The nature of serving functions at a hotel is kind of strange if you’re not used to it. There’s a certain cadence to it that is different than most other food service jobs. If you’re just a normal waiter at a restaurant you’re expected to serve all the tables in your station for as long as people come in during your shift period, no matter how many people show up, you’re on the clock.

So you gotta go check on them. There’s really no downtime. Hotel functions like banquets though are an entirely different animal. Instead of being on your feet from start to finish, it has more fits and starts with lots of downtime in between. For example, if a function we’re serving starts at 7:00 PM, then some of us would show up at some bizarre time, like say two 50 to start prepping would start by setting up tables.

This included placing dishes and silverware for each seat. Folding the linen napkins into peacocks or fans, adding water glasses and coffee cups, stanchions for table numbers, butter dishes, and bread rolls, et cetera. This would take a few hours and then the other servers would slowly start to trickle in as the time drew near, before the event started, we would have a powwow in the backroom with our captain where we would review the BEO banquet event order.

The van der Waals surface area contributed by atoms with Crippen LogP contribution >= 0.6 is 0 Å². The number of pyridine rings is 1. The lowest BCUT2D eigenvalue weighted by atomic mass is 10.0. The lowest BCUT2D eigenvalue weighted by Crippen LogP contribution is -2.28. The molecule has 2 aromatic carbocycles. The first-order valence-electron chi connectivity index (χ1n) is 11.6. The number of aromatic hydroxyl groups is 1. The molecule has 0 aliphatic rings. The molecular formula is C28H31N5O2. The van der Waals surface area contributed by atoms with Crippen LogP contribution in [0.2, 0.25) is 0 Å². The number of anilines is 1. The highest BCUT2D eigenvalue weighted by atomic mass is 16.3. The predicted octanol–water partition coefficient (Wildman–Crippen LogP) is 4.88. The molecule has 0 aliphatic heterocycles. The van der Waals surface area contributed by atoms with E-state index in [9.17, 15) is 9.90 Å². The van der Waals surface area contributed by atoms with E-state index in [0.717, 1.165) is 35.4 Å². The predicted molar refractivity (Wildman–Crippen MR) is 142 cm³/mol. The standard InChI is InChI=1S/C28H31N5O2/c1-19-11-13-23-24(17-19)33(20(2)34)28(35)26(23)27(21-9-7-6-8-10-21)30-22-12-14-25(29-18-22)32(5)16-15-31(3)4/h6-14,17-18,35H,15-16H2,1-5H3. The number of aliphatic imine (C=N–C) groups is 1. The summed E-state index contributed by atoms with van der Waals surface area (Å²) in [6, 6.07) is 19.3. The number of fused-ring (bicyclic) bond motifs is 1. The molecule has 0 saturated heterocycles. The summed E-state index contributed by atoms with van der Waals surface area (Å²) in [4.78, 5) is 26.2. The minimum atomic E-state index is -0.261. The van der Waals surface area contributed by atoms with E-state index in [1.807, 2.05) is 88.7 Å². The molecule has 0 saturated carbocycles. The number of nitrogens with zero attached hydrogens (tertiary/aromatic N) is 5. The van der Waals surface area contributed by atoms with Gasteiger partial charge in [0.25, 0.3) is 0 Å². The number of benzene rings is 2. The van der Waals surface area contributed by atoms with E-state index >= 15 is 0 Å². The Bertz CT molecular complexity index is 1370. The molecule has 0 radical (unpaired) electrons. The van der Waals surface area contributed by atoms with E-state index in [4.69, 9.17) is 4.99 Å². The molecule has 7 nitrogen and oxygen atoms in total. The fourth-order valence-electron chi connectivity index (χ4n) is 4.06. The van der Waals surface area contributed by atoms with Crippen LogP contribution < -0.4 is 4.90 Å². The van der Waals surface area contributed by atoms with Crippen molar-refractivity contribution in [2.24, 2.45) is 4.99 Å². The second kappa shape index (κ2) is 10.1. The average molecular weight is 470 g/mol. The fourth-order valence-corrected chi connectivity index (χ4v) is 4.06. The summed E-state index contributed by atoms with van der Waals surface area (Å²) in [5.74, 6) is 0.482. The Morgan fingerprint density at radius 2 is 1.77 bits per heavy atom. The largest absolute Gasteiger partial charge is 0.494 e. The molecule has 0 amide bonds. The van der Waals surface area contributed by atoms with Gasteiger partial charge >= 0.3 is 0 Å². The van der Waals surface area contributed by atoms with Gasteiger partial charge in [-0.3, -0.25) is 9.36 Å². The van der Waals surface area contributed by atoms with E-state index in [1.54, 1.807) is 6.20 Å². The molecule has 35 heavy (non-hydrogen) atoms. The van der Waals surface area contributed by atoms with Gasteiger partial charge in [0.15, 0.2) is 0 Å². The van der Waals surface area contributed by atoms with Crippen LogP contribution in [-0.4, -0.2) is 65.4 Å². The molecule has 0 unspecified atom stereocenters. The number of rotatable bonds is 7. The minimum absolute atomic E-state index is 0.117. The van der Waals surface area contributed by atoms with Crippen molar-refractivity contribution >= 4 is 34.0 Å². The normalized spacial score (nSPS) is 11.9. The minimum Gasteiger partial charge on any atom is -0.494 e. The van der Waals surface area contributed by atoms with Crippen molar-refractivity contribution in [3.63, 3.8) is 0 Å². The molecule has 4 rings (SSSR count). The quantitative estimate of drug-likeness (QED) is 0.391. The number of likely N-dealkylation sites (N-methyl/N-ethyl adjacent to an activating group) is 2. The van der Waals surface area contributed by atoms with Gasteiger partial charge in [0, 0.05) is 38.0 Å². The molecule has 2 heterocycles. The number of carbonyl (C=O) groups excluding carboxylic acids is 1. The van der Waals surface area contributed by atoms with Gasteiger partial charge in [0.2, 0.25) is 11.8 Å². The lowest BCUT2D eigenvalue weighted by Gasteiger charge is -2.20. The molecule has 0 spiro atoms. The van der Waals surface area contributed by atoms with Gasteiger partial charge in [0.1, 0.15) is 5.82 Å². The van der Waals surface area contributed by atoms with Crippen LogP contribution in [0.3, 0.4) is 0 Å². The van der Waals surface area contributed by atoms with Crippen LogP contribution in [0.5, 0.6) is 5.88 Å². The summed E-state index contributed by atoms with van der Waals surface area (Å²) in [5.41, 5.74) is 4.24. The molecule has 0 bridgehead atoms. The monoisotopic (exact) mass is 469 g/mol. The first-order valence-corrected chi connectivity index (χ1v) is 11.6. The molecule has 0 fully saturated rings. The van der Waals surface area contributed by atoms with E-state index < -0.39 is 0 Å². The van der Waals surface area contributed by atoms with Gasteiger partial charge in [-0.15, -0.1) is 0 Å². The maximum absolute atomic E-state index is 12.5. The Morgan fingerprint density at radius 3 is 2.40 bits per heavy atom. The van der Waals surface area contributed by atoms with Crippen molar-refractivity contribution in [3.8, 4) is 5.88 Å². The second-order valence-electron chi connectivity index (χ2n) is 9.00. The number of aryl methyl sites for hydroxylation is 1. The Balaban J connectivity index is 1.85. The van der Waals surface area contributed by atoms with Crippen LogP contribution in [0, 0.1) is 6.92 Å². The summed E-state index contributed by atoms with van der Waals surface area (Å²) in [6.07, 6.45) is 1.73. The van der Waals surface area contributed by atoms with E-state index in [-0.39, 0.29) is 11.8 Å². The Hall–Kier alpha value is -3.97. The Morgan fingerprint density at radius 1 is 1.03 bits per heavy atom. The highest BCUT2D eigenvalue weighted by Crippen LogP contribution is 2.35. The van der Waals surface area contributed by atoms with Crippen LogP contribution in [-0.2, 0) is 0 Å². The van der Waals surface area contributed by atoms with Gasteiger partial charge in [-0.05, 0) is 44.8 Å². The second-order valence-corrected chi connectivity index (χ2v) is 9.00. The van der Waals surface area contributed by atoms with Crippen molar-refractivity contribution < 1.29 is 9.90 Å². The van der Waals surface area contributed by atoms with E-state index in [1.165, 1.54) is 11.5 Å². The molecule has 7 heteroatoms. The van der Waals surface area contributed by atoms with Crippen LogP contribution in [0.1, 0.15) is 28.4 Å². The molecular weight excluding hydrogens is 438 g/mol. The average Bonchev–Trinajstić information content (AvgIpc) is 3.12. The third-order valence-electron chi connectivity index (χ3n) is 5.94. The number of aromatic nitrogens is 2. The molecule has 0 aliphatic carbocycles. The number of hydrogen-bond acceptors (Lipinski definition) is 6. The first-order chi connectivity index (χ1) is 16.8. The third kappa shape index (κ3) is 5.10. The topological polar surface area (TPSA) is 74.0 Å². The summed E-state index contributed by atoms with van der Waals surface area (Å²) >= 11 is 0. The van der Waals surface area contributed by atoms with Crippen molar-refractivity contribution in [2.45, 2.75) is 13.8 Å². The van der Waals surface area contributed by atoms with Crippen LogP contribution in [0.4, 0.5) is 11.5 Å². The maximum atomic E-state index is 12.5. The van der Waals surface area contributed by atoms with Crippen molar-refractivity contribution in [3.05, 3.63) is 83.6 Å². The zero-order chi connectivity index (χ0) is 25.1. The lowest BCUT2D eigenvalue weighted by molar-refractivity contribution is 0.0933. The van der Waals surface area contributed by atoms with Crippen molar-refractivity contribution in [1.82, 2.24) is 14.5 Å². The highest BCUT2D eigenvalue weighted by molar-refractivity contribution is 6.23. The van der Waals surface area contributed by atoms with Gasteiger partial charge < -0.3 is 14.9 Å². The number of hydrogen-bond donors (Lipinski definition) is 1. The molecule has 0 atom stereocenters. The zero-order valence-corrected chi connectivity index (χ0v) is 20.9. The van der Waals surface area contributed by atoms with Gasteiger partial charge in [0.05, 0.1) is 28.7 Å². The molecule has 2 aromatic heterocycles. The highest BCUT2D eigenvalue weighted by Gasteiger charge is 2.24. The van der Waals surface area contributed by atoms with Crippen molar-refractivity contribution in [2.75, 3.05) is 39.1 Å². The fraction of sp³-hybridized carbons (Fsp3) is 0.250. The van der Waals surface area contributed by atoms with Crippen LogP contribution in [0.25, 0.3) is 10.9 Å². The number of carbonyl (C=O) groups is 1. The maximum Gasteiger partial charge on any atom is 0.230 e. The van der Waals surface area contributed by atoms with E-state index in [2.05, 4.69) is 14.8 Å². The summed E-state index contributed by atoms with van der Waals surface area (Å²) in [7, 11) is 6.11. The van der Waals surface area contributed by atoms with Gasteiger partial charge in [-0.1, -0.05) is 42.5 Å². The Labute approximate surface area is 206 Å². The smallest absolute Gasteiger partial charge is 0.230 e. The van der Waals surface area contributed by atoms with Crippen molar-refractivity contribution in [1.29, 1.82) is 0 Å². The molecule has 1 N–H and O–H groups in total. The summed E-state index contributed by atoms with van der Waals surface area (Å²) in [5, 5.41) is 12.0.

And talk about what we’re serving cover any last minute details or things that would be out of the ordinary, then people would start to show up, they’d be seated at their tables and we would begin coffee service or filling their water glasses or offer ice tea or things like that. According to the preset schedule.

When the event officially started, all the servers would descend upon the dining room and serve all the salads at the same time. And I mean the same time, boom out, they go maybe 800, 1200, let’s say 2000 salads. We all grabbed the chilled glass plates off the carts and set them all down. Then we’d wait.

We’d stand to the side, quietly waiting as the organization’s MC would start announcing how the evening would go. Or as in the case of the NCO Academy, graduations, there’d be an invocation. The guests would have a few minutes to enjoy their salads and we would refill bread in their bread baskets. And then at the set time, boom, we would clear all the salads at the same time.